Denmark’s popular Queen Margrethe II, who will abdicate on Sunday aged 83, is Europe’s longest-serving monarch and last reigning queen after the death of Britain’s Elizabeth II.
The chain-smoking artist has been hailed for modernising the monarchy in her half-century as queen.
She acceded to the throne at the age of 31 on January 14, 1972, on the death of her father, Frederik IX.
Exactly 52 years to the day, she will pass the baton to her eldest son, Crown Prince Frederik, after citing her age and health issues in her shock New Year’s Eve abdication announcement.
“Queen Margrethe is a very good storyteller and she controls her own story,” Cecilie Nielsen, royal expert at public broadcaster DR, told AFP.
“In deciding to abdicate, she also gets to pick the exact moment to step down.”
The queen said major back surgery she underwent in February 2023 “gave cause to thoughts” about stepping down.
She will remain known as Queen Margrethe after her abdication.
When she became queen, she took the name Margrethe II in recognition of Margrethe I, who ruled Denmark from 1375 to 1412 but never formally held the title of queen.
At the time, only 45 percent of Danes were in favour of the monarchy, most believing it had no place in a modern democracy.
But the cultured Margrethe has managed to stay away from scandal and modernise the institution, allowing her two sons to marry commoners and slimming down the monarchy.
The Danish royal family is now among the most popular in the world, enjoying the support of more than 80 percent of Danes.
Margrethe is Europe’s only reigning queen, although four countries — Belgium, the Netherlands, Spain and Sweden — have crown princesses.
– Resentful husband –
Nicknamed “Daisy” by her family and subjects, she repeatedly insisted over the years that she would never step down.
“I will stay on the throne until I drop,” she had said.
Aged 82, she rode a rollercoaster at Copenhagen’s famed Tivoli amusement park, her hat fastened securely on her head.
But life has not always been smooth sailing for Margrethe.
Her French-born husband, Prince Consort Henrik, was known for his flamboyant style and frequent outbursts of anger. He repeatedly expressed disappointment that his title was never changed to king when his wife became queen in 1972.
In 2002, he made headlines when he fled to his chateau in southern France, complaining he did not receive enough respect in Denmark. He later said he did not want to be buried next to his wife because he was never made her equal in life.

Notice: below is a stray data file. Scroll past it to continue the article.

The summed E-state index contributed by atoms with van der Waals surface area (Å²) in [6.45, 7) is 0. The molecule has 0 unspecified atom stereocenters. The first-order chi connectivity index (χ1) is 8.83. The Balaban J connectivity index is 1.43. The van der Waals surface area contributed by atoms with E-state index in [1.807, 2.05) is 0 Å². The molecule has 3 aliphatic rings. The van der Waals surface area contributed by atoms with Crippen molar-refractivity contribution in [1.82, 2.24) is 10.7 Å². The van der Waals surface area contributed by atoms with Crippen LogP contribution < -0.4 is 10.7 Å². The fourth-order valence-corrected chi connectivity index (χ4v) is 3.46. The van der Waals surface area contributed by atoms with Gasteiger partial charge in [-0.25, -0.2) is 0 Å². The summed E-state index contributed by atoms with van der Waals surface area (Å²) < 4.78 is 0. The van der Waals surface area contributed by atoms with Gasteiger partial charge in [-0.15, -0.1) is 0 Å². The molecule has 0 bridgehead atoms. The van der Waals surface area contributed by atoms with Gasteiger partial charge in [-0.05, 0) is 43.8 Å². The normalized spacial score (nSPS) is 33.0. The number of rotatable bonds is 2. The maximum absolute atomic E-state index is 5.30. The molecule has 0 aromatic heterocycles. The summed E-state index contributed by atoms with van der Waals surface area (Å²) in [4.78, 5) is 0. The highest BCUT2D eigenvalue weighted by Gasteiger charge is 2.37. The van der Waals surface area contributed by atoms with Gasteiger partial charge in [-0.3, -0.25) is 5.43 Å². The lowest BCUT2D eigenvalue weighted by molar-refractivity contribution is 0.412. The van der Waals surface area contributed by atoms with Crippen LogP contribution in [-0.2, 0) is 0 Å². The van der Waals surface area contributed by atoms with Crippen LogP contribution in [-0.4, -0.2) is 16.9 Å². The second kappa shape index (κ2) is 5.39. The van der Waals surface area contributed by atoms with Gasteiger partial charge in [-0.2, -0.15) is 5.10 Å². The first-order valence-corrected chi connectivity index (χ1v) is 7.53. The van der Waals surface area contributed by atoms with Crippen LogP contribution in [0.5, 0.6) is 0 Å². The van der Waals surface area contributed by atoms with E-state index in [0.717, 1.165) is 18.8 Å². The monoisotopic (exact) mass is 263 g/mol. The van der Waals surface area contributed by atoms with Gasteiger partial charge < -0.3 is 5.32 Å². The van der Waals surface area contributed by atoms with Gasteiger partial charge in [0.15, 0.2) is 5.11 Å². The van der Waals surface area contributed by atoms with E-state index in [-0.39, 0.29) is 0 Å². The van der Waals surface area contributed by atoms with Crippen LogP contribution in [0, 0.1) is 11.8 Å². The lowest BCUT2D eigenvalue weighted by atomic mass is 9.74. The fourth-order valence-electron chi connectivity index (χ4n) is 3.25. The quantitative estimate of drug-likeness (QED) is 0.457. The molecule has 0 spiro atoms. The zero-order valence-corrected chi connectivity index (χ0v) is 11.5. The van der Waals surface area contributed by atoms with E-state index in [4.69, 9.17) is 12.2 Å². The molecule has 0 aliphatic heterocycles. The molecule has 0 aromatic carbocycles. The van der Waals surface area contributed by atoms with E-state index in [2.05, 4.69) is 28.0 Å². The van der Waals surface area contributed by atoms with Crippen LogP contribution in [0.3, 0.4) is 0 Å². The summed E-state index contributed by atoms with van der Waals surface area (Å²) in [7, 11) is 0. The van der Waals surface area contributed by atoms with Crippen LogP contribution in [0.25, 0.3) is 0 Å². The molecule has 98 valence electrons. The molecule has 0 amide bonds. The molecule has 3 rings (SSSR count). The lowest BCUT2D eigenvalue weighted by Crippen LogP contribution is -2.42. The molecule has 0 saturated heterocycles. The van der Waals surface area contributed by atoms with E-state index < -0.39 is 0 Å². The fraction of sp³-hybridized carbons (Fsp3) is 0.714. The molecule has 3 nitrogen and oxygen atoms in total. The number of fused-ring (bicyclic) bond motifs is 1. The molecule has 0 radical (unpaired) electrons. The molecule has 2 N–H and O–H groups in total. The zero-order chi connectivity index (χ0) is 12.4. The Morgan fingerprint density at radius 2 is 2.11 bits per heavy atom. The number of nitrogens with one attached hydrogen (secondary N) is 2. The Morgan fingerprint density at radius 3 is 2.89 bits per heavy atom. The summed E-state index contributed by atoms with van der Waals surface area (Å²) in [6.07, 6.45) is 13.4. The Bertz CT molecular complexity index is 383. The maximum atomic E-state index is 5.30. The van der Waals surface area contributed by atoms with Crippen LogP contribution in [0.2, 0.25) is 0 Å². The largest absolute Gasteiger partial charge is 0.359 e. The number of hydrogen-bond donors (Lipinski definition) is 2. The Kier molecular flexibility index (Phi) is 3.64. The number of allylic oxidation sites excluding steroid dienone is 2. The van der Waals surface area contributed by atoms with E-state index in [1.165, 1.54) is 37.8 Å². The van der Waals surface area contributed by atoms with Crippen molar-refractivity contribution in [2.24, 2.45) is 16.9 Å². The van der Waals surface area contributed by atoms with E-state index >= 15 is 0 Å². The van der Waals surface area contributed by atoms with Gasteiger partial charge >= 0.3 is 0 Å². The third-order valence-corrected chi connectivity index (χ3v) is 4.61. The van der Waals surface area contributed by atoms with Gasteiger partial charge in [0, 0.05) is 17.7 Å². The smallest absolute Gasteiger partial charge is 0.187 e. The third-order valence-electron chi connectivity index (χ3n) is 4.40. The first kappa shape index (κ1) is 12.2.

Henrik died in February 2018, five months after being diagnosed with dementia.
Margrethe displayed the same steeliness in her recent very public quarrel with her youngest son, Prince Joachim, after she stripped his four children of their princely titles in 2022 to slim down the monarchy.
– Uniting force –
The queen was born in Copenhagen on April 16, 1940, just one week after Nazi Germany invaded her country.
The eldest of three sisters, Denmark’s law of succession then barred women from inheriting the throne.
It was changed in 1953 following a referendum, under pressure from successive Danish governments mindful of a need to modernise society.
“She has managed to be a queen who has united the Danish nation in a time of large changes: globalisation, the appearance of the multicultural state, economic crises in the 1970s, 1980s and again in 2008 to 2015, and the pandemic,” historian Lars Hovebakke Sorensen told AFP.
– Queen of arts –
With sparkling blue eyes and a broad smile, Margrethe is known for her relaxed and playful side, as well as for her involvement in Denmark’s cultural scene.
A painter as well as a costume and set designer, she has worked with the Royal Danish Ballet and Royal Danish Theatre on numerous occasions.
She was recently nominated for Denmark’s equivalent of an Oscar for her work on the Netflix film “Ehrengard”, in both the set design and costume categories.
She studied at Cambridge and the Sorbonne in Paris, and is fluent in English, French, German and Swedish.
She has also translated plays, including Simone de Beauvoir’s “All Men Are Mortal” with her husband, under a pseudonym.
But it is primarily her paintings and drawings that have caught the public’s eye.
She has illustrated several books, including a Danish 2002 edition of J.R.R. Tolkien’s “The Lord of the Rings”, and her paintings have been exhibited in museums and galleries in Denmark and abroad.